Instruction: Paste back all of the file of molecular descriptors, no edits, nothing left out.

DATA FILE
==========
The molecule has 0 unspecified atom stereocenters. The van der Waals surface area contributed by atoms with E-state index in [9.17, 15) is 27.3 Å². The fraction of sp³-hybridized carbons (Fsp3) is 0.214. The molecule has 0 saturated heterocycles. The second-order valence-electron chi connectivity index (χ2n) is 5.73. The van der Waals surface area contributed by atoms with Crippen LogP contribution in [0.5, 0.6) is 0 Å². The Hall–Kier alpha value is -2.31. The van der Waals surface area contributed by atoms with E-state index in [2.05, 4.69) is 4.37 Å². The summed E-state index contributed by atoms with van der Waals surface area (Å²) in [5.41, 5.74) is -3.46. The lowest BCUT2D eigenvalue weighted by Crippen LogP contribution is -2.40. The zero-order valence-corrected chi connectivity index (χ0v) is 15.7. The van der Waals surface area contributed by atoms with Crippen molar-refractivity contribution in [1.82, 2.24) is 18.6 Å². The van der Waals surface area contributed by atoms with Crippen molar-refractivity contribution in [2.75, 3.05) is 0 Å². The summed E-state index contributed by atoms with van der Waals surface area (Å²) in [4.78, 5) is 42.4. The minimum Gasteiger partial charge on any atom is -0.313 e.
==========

The molecule has 0 unspecified atom stereocenters. The van der Waals surface area contributed by atoms with E-state index in [9.17, 15) is 27.3 Å². The fraction of sp³-hybridized carbons (Fsp3) is 0.214. The molecule has 0 saturated heterocycles. The second-order valence-electron chi connectivity index (χ2n) is 5.73. The van der Waals surface area contributed by atoms with Crippen LogP contribution in [0.5, 0.6) is 0 Å². The Hall–Kier alpha value is -2.31. The van der Waals surface area contributed by atoms with E-state index in [2.05, 4.69) is 4.37 Å². The summed E-state index contributed by atoms with van der Waals surface area (Å²) in [5.41, 5.74) is -3.46. The lowest BCUT2D eigenvalue weighted by Crippen LogP contribution is -2.40. The zero-order valence-corrected chi connectivity index (χ0v) is 15.7. The van der Waals surface area contributed by atoms with Crippen molar-refractivity contribution in [1.82, 2.24) is 18.6 Å². The van der Waals surface area contributed by atoms with Crippen molar-refractivity contribution in [2.75, 3.05) is 0 Å². The summed E-state index contributed by atoms with van der Waals surface area (Å²) in [4.78, 5) is 42.4. The minimum Gasteiger partial charge on any atom is -0.313 e.